The Atlas of Shared Learning

Case study

Improving the delivery of physical healthcare for older people on inpatient mental health wards

Leading change

Two Matrons at Nottinghamshire Health Care NHS Foundation Trust and their teams coordinated and guided improvements in physical healthcare on inpatient mental health wards to improve outcomes, experiences and use of resources across the Trust.

Where to look

Improving life expectancy for people living with mental health conditions is a national priority as described in the Five Year Forward View for Mental Health. This report recommends a focus on supporting people living with severe mental health problems to have their physical health needs met. They should be offered screening and secondary prevention, reflecting their higher risk of poor physical health.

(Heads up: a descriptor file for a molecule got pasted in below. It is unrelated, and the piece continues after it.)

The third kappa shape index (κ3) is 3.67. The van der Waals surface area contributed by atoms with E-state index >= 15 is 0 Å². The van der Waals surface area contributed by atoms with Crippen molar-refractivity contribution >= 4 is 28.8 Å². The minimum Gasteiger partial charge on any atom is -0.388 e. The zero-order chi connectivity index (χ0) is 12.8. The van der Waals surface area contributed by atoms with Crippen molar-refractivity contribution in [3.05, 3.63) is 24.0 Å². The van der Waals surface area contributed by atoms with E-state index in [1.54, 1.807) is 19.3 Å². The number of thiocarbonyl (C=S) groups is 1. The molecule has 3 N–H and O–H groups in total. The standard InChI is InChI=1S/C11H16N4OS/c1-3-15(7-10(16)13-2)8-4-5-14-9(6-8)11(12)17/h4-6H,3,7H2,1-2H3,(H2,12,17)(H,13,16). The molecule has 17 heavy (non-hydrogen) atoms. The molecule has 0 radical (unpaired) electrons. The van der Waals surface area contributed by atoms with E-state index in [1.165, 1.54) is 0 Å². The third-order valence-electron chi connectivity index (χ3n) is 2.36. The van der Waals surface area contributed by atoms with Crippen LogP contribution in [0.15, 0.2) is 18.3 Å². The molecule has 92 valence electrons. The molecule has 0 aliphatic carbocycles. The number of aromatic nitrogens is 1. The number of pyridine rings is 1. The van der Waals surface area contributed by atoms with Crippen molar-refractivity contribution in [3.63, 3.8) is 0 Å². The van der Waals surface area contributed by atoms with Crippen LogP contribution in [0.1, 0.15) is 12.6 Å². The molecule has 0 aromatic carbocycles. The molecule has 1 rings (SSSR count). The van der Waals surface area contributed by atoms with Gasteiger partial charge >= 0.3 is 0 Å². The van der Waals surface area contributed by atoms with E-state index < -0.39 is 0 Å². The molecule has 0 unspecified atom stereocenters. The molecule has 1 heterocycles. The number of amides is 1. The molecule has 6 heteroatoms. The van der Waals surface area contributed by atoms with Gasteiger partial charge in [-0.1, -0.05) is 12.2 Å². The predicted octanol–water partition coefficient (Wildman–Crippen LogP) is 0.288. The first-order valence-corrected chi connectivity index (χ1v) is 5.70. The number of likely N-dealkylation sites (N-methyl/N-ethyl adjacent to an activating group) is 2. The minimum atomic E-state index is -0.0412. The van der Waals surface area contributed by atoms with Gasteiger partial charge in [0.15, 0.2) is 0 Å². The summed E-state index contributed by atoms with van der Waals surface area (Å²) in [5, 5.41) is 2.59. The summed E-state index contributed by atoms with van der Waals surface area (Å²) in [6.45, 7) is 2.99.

Within Nottinghamshire Health Care NHS Foundation Trust, the Matrons identified that the clinical teams on mental health wards needed to be supported, empowered and trained to address patients’ physical healthcare needs as well as mental health needs appropriately. Unwarranted variation was observed in the physical health support available for the increasing number of patients being admitted to the wards with additional chronic health conditions and comorbidities.

What to change

Nottinghamshire Health Care NHS Foundation Trust offers a wide range of services. These services include services for children, young people, adults of working age and older adults supporting their physical and mental health needs, as well as providing services for those with an intellectual disability. Delivered from over 140 different sites, many of the Trust’s services are community based.